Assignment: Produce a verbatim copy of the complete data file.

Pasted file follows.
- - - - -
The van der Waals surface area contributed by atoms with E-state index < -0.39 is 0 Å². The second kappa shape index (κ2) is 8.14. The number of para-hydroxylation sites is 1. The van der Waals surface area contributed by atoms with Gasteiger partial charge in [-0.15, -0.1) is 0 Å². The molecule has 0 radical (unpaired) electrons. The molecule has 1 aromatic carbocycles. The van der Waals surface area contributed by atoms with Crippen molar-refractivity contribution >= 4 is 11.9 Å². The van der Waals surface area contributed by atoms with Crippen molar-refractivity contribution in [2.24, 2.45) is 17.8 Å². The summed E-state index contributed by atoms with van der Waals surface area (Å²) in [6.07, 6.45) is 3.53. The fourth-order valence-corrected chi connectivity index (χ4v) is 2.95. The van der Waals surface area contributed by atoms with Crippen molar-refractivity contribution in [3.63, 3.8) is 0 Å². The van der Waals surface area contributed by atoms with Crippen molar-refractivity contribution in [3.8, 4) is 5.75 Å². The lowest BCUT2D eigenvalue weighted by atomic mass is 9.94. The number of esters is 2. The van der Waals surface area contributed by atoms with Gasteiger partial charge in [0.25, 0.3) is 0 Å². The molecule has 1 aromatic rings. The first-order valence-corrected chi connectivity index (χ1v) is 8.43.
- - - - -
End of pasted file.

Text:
The van der Waals surface area contributed by atoms with E-state index < -0.39 is 0 Å². The second kappa shape index (κ2) is 8.14. The number of para-hydroxylation sites is 1. The van der Waals surface area contributed by atoms with Gasteiger partial charge in [-0.15, -0.1) is 0 Å². The molecule has 0 radical (unpaired) electrons. The molecule has 1 aromatic carbocycles. The van der Waals surface area contributed by atoms with Crippen molar-refractivity contribution >= 4 is 11.9 Å². The van der Waals surface area contributed by atoms with Crippen molar-refractivity contribution in [2.24, 2.45) is 17.8 Å². The summed E-state index contributed by atoms with van der Waals surface area (Å²) in [6.07, 6.45) is 3.53. The fourth-order valence-corrected chi connectivity index (χ4v) is 2.95. The van der Waals surface area contributed by atoms with Crippen molar-refractivity contribution in [3.63, 3.8) is 0 Å². The van der Waals surface area contributed by atoms with Crippen molar-refractivity contribution in [3.8, 4) is 5.75 Å². The lowest BCUT2D eigenvalue weighted by atomic mass is 9.94. The number of esters is 2. The van der Waals surface area contributed by atoms with Gasteiger partial charge in [0.25, 0.3) is 0 Å². The molecule has 1 aromatic rings. The first-order valence-corrected chi connectivity index (χ1v) is 8.43.